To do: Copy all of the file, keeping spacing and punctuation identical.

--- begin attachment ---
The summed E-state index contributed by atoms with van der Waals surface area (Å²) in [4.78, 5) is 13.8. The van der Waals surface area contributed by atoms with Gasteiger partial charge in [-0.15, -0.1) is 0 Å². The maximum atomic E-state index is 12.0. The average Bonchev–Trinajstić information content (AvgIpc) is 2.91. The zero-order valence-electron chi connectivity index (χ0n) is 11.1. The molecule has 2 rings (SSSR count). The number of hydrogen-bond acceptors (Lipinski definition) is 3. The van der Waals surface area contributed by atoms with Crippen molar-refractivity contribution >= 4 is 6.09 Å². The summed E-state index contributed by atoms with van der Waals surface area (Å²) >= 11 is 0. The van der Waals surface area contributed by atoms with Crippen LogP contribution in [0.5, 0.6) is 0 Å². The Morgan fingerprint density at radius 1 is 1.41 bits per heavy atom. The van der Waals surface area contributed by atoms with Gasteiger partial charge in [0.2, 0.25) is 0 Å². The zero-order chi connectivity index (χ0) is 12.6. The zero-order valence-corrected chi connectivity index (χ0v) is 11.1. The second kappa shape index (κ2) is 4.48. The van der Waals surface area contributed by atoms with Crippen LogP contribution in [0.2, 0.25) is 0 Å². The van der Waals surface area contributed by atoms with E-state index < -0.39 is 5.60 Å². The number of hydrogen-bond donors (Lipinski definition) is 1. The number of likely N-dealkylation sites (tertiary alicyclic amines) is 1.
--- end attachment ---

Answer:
The summed E-state index contributed by atoms with van der Waals surface area (Å²) in [4.78, 5) is 13.8. The van der Waals surface area contributed by atoms with Gasteiger partial charge in [-0.15, -0.1) is 0 Å². The maximum atomic E-state index is 12.0. The average Bonchev–Trinajstić information content (AvgIpc) is 2.91. The zero-order valence-electron chi connectivity index (χ0n) is 11.1. The molecule has 2 rings (SSSR count). The number of hydrogen-bond acceptors (Lipinski definition) is 3. The van der Waals surface area contributed by atoms with Crippen molar-refractivity contribution >= 4 is 6.09 Å². The summed E-state index contributed by atoms with van der Waals surface area (Å²) >= 11 is 0. The van der Waals surface area contributed by atoms with Crippen LogP contribution in [0.5, 0.6) is 0 Å². The Morgan fingerprint density at radius 1 is 1.41 bits per heavy atom. The van der Waals surface area contributed by atoms with Gasteiger partial charge in [0.2, 0.25) is 0 Å². The zero-order chi connectivity index (χ0) is 12.6. The zero-order valence-corrected chi connectivity index (χ0v) is 11.1. The second kappa shape index (κ2) is 4.48. The van der Waals surface area contributed by atoms with Crippen LogP contribution in [0.2, 0.25) is 0 Å². The van der Waals surface area contributed by atoms with E-state index < -0.39 is 5.60 Å². The number of hydrogen-bond donors (Lipinski definition) is 1. The number of likely N-dealkylation sites (tertiary alicyclic amines) is 1.